Yesterday saw me finish my 11th London Fashion Week season. Gosh, 11 seasons! Lucky me etc etc. The AW15 shows over the past few days have been just like all the others: exciting, tantalising and full of ‘pinch-me’ moments that make me wonder how I’ve blagged paying my mortgage by tweeting pictures of dresses.
As I approached my ‘tenth season birthday’ last September I wrote a post about how I’ve changed and relaxed as I’ve covered the shows, but something specific happened this season which made me realise that I’ve never blogged about the lonelier side of LFW. The side of LFW that for so long made me feel like I had no right to be there.
And this post is about that.
I was sitting at one of the shows this week and I saw a friend of mine who is still pretty new to LFW (I won’t name her as she might shout at me) so I ushered her over to sit with me. I proceeded to wave and beckon to a further three people I knew (to the delight of the PR, I’m sure) and suddenly realised I was sitting with eight mates. I didn’t even know I had eight mates.
The friend in question leaned over to me and whispered “you’re so lucky to know everyone, how do you know everyone?!” and it dawned on me that I’d had a friend to sit with at every single show this season, something I never ever thought would happen.
I used to find LFW an excruciatingly lonely experience, but one that had enough upsides to make the worry and doubt worth it. I knew I had a right to be there – I had the invites in my hand – but I didn’t feel like I had the right to be there.
I’ve never been ‘fashion’ in the ‘faaaaaaaashwan’ sense and my natural tendency is to dick about and have a laugh, which didn’t really feel like a natural fit at Somerset House. My jokes fell on deaf ears, which was a shame as my jokes tend to be pretty great.
I didn’t know *anybody*.
I sat on my own. I ate on my own. I went to the loo on my own (and I bloody LOVE gossiping in the loos so this part was particularly depressing). I was even staying on my own in a hotel on The Strand as I didn’t live in London back then, so unless I was on the phone to my mum I basically felt like I was on my own ALL THE TIME.
But slowly, a few seasons in, I’d start to see people I recognised from seasons before. Maybe not enough to remember their names, but enough to exchange basic pleasantries….which is rewarding enough when you’re in the middle of a street style circus and you’re covered in croissant flakes and wondering how any of this is really ‘fashion’. A smile went a long way in a place where it wasn’t cool to be smiling.
I don’t know when it started getting “more fun” on a social level, but slowly it did. This AW15 season that just closed was probably my most fun yet and I genuinely enjoyed all of it. I got to catch up with friends at every opportunity. There were friends I missed because they didn’t attend (more so than ever, bloggers seem to be “over it” when it comes to LFW) and there were PRs and clients that I spent as much time with gossiping about boys and holidays as we did lusting over the collections.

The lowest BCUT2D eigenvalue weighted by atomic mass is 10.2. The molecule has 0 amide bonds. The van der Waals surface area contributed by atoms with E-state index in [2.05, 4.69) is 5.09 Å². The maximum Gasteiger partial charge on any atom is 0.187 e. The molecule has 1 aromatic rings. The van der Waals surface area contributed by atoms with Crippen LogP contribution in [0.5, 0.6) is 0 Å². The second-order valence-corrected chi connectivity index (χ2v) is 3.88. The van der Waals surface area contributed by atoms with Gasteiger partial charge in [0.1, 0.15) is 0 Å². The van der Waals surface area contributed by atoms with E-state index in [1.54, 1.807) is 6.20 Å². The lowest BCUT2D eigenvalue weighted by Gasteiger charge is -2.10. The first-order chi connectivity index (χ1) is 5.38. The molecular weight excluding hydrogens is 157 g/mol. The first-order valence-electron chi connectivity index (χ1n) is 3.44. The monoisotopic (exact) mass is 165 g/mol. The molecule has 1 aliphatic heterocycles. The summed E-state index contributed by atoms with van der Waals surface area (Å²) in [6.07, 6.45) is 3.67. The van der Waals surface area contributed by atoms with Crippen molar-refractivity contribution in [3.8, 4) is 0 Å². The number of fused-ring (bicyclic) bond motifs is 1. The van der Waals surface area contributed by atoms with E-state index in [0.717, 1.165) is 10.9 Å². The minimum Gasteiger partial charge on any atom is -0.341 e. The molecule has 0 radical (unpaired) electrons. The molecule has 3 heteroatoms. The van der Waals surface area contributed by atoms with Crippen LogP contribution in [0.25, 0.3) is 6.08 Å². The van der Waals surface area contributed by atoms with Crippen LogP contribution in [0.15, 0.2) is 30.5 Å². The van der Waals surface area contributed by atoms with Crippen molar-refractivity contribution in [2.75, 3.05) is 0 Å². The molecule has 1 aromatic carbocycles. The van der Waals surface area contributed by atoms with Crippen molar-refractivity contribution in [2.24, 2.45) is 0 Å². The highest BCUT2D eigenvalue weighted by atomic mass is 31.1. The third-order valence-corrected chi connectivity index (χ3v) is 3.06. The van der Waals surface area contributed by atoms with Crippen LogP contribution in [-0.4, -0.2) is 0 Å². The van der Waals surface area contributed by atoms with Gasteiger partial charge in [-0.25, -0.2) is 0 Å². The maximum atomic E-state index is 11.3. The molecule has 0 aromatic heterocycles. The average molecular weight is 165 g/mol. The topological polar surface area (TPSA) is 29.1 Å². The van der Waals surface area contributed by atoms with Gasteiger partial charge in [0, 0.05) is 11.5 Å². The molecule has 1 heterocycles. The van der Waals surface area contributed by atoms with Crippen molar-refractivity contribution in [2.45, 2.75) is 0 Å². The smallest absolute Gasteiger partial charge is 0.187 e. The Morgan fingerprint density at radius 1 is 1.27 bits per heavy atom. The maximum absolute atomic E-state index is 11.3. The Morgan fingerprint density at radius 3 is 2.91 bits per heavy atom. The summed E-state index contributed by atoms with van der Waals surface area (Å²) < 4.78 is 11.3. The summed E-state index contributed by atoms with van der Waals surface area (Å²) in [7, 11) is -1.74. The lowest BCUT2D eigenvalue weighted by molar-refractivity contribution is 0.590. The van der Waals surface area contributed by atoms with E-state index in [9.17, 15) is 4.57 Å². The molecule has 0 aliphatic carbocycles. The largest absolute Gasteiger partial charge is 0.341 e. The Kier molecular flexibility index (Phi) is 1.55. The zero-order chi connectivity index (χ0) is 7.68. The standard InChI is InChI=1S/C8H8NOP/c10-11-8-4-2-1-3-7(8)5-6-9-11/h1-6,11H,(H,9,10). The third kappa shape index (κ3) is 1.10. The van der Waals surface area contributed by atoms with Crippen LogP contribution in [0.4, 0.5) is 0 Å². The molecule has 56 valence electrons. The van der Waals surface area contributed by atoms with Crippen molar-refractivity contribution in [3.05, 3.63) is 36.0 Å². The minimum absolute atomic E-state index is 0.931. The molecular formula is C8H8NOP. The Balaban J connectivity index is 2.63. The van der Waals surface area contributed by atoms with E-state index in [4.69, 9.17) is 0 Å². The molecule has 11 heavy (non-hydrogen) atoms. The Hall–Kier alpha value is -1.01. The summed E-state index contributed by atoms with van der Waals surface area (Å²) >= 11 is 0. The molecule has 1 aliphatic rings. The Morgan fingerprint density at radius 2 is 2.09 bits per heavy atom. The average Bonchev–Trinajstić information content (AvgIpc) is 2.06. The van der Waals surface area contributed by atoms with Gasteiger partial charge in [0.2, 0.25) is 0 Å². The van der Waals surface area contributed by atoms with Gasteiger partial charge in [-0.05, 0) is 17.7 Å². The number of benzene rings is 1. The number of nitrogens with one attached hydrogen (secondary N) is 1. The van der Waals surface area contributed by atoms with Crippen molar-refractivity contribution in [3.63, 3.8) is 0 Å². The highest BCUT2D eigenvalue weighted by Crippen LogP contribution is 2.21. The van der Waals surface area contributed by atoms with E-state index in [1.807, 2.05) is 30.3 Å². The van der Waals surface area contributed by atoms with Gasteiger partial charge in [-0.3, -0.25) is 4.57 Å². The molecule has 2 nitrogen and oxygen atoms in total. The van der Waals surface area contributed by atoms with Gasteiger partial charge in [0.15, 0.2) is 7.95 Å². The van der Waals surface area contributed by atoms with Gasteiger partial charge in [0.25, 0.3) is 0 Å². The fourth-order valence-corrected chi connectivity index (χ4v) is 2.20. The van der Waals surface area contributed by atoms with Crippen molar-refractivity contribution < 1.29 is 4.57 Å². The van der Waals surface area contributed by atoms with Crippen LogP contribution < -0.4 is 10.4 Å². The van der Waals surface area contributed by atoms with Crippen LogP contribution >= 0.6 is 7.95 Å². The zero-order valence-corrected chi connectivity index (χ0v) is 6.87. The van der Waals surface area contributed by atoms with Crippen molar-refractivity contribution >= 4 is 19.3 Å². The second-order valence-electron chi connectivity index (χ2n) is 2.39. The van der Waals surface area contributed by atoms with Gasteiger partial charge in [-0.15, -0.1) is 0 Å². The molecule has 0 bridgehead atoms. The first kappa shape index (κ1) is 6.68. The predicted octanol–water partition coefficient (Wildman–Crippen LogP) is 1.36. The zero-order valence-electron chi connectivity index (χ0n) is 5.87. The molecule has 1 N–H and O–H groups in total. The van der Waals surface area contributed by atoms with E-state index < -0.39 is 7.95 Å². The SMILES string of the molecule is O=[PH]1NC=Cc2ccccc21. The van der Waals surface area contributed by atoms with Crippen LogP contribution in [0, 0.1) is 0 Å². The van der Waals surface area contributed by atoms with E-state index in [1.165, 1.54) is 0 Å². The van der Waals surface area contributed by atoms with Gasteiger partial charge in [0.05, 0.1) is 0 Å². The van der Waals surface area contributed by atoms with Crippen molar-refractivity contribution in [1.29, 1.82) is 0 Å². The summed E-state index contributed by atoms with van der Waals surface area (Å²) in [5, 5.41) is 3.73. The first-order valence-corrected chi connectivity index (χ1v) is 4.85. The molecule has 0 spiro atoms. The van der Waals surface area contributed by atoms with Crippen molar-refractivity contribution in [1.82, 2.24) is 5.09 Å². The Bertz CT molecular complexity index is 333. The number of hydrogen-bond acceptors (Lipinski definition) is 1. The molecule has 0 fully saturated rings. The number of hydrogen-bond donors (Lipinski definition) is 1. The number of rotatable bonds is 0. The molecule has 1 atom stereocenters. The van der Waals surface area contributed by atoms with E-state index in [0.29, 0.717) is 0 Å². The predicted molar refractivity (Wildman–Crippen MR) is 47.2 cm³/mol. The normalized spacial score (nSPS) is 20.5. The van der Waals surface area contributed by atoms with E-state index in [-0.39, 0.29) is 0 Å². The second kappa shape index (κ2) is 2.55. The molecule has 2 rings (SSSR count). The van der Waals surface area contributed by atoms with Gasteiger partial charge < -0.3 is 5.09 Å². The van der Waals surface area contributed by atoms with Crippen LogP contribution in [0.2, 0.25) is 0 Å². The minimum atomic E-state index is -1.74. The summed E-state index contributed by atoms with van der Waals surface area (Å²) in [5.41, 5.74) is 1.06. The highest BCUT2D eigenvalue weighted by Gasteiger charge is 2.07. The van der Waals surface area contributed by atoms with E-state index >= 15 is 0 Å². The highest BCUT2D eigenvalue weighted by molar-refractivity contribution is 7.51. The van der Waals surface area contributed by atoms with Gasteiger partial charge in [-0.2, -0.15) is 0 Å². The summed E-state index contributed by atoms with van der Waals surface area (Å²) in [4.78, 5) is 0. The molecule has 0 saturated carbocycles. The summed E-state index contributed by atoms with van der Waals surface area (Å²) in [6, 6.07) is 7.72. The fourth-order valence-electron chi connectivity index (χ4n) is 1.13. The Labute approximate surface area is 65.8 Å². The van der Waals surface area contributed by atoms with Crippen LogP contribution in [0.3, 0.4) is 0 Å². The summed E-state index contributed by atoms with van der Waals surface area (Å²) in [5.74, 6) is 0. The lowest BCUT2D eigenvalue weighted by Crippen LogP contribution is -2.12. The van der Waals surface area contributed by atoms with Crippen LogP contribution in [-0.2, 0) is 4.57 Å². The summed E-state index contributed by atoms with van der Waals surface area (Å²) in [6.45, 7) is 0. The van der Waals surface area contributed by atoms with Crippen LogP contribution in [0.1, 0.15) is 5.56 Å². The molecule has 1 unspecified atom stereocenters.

So really all I want to say with this post is: if you just attended your first/second/third Fashion Week and enjoyed the shows themselves but pretty much hated the rest of it, give it time.
If you feel like you want to be there and somebody has invited you to be there, then you bloody well deserve to be there. Own that.
If mentioning the fact you’re an intern or giving your blog name is met with glazed over eyes, brush that shit off.
You’re at LFW! LONDON FASHION WEEK! Where over 100 million pounds worth of orders will be placed and trends will be born. Yes, the man with the Spongebob Squarepants hairdo might look stupid by all ‘normal standards’, but the British fashion industry contributes £26 billion to our economy and supports 797,000 jobs – it’s a genuinely big deal.
And if you want to wear jeans and trainers? My god, just DO IT. (Unintentional Nike branding there, but I did wear Air Max and jeans literally every day).
If it all seems a bit much around Somerset House by Day 3 then venture over to Covent Garden for a cup of tea. You only have to walk a few metres from Somerset House to be in normal civilisation again and realise that, actually, you’re not alone for not wanting to wear pink kilts and exposed arms on a rainy February day.
I do try to be nice to everyone at LFW (and always generally) but sometimes I worry my niceties slip because I’m so incredibly busy and wrapped up in my own deadlines. There’s no excuse for being a bitch, ever, but it’s always worth remembering that some people are just really stressed and busy because they’re genuinely working at LFW. Sometimes people can’t chat because if they don’t tweet something asap somebody is going to fire them. It’s ridiculous, but it’s also true.
For the past four seasons I’ve been filming backstage with TONI&GUY (some of the vids from this season are already live here btw) and even a 2 minute interview can easily take four hours to capture when designers and heads of teams are being pulled between late models, burst seams and supposedly final run throughs. (There’s always one more run-through). But I try to fill all my downtime with chatting, because it makes LFW fun. When each show is only seven minutes long, you need to be able to have a laugh during the non-show bits….or it’s just a massive drag.
So if you’re not quite ‘enjoying’ LFW yet but think you might, just be patient.
It does come together in the end. And everyone was an intimidated newb once.